Untrue to Life 

Sleepers rings hollow as either fact or fiction

Sleepers rings hollow as either fact or fiction

Sleepers, Barry Levinson’s film adaptation of Lorenzo Carcaterra’s book, features much of the author’s original text read in voice-over by Jason Patric. The actor speaks in a sort of rushed mumble, and at first it’s unclear why Levinson would let his star bury the lines in mush. As the movie’s complicated plot begins to unfold, though, the reason for Patric’s lack of articulation emerges—the director wants to keep us from noticing how preposterous the narration really is.

Carcaterra’s book tells the story of four boys growing up in New York’s tough Hell’s Kitchen neighborhood in the late ’60s. It follows the foursome as they get sent to reform school for playing a prank that accidentally goes awry; the school, we soon find out, is policed by sexually abusive guards. The story then jumps ahead to the early ’80s, after the boys have grown up and two of them have exacted a bloody revenge on one of their childhood tormentors. The remaining two pals—now a prosecuting attorney (Brad Pitt) and a journalist (Patric)—decide to use their friends’ murder trial as an opportunity to expose the cruelties of their youth.

The ads for the movie Sleepers mention that it’s “from the controversial bestseller,” but none of the ads actually say what the controversy is. In a nutshell, it’s this: Carcaterra claims that his story is true, even though not a shred of corroborating evidence exists to back him up. For the purposes of the filmgoer, however, this matters little. In recent years, more than a few of the best “based on a true story” movies have played fast and loose with the facts (Quiz Show and Dead Man Walking, to name two). What’s more important is if the movie feels true—and Sleepers most certainly does not. Insincerity surrounds it like a stench.

Consider the “big plan” for revenge: Leaving aside the fact that the scheme hinges on one person telling lies and another person telling the truth (when neither party has a legitimate reason for playing along), the real question is, why do the buddies have to wait for a trial to blow the lid off the institution? According to the movie, the reason is that they made a pact never to speak about the unspeakable things—beatings and molestations by guards—that somehow went unnoticed by the administration of the facility (and the one kindly guard that the movie introduces briefly).

Unfortunately, this explanation only floats if we believe the mysterious portrait of Hell’s Kitchen that Sleepers takes great pains to establish—a world described alternately as “violent” and “innocent,” “cruel” and “safe for kids.” Apparently, it’s necessary to follow certain codes of behavior to survive the neighborhood, but Levinson never really succeeds in making them vivid—Hell’s Kitchen is either idealized “good” or idealized “bad,” or even both at once. The movie is filled with facile explanations for sketchy behavior, and the rationales come relentlessly, without irony. Why did two of the boys turn into crooks? Because reform school “just killed something inside them.” Why do the adults get so involved in their revenge scheme? Because “everything in Hell’s Kitchen is a shakedown or a scam.” What does all this mean? It’s hard to say.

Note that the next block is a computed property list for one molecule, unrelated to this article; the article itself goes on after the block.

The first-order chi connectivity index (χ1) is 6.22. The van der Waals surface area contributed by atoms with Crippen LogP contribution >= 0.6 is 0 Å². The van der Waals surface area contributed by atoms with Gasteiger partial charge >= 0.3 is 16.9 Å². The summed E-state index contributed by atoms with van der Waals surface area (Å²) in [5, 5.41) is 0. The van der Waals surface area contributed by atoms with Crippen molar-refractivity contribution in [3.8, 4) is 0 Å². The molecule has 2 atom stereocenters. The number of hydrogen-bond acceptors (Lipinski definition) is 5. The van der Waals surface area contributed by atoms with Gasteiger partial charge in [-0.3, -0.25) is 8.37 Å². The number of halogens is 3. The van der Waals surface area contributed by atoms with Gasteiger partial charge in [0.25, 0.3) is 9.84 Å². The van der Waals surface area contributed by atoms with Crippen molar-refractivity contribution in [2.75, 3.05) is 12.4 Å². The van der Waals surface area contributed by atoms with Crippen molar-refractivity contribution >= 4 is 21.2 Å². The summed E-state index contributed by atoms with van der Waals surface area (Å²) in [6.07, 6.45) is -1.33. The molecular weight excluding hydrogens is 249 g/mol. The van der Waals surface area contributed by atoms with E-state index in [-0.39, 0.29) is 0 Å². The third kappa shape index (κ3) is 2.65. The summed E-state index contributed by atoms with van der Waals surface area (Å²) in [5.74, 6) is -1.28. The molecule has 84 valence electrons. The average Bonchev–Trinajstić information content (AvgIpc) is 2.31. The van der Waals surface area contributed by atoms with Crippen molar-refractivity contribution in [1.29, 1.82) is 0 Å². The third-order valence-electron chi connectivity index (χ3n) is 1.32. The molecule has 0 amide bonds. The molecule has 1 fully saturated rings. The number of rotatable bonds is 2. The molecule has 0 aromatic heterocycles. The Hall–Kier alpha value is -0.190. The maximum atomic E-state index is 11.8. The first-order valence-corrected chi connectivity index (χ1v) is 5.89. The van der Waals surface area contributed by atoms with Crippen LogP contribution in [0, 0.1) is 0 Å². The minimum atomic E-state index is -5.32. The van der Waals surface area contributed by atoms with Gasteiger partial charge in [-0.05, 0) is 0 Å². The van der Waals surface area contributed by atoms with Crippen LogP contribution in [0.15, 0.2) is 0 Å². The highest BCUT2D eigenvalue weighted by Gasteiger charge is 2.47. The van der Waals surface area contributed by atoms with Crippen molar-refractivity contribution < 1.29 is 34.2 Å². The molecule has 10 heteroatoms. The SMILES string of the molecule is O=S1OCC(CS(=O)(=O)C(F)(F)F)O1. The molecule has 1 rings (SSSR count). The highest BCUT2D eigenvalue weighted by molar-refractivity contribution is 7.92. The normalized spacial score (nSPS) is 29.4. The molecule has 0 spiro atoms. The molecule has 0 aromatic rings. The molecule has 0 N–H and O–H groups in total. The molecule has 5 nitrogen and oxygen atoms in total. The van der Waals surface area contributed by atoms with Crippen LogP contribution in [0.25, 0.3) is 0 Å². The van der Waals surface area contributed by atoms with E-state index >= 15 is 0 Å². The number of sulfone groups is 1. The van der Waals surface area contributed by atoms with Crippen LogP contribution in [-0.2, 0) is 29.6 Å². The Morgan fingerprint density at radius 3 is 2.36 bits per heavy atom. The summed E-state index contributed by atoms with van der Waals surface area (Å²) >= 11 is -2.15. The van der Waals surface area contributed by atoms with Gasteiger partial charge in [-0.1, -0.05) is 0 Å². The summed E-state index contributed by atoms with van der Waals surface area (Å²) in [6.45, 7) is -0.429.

The acting in Sleepers is uniformly fine, but the casting has been poorly managed. I’m not sure how bright it was to place distractingly familiar actors like Robert DeNiro and Dustin Hoffman in small roles, leaving more screen time to smaller names like Ron Eldard and Brad Renfro. Because the star wattage is uneven, it’s too easy to see Brad Pitt as Brad Pitt, rather than the emotionally scarred lawyer he’s supposed to be. The stars aren’t integrated into the film’s environment well enough; the ensemble never gels.

For all the film’s weaknesses, Levinson does get in some interesting effects. The film’s sound mix is one of the most striking I’ve heard. Placed under the noisy clank of the city, pop songs are given a ghostly distance, effectively defining Hell’s Kitchen as a culture just a little removed from the rest of America. In Sleepers’ best sequence—the prank gone awry, in which the boys drop a hot dog cart down the steps of a subway—Levinson combines harsh sound with quick, blurry freeze-frames, creating an expressionist portrait of violence as all clatter and smear.

At other times, the constant emphasis on eye-catching cinema tricks is irritating. A black-and-white flashback to a football match feels as though it’s been taken from an Oliver Stone film (where it would have been equally ill-considered). On the whole, though, Sleepers suffers from the same problem that weakened Levinson’s Avalon and Bugsy: The writer-director has trouble determining which material is relevant. Many of the movie’s scenes only seem to mark time—a useless stickball game, a laughably long close-up of DeNiro listening to Patric recount the entire plot of the movie—and the requisite female character, although well-played by Minnie Driver, is completely superfluous. Levinson never fully establishes what the movie is trying to say, other than that people who are brutalized long for revenge.

It’s not entirely Levinson’s fault that Sleepers is so soggy. Because of the inconsistencies in Carcaterra’s story, much time is needed to explain all the little details—so much that there’s almost no time left for the story itself to play out organically. Instead, the movie develops like a cooking show. We have all the ingredients laid out for us, and then we’re shown the finished product. The trouble is, we never actually get to taste the dish.


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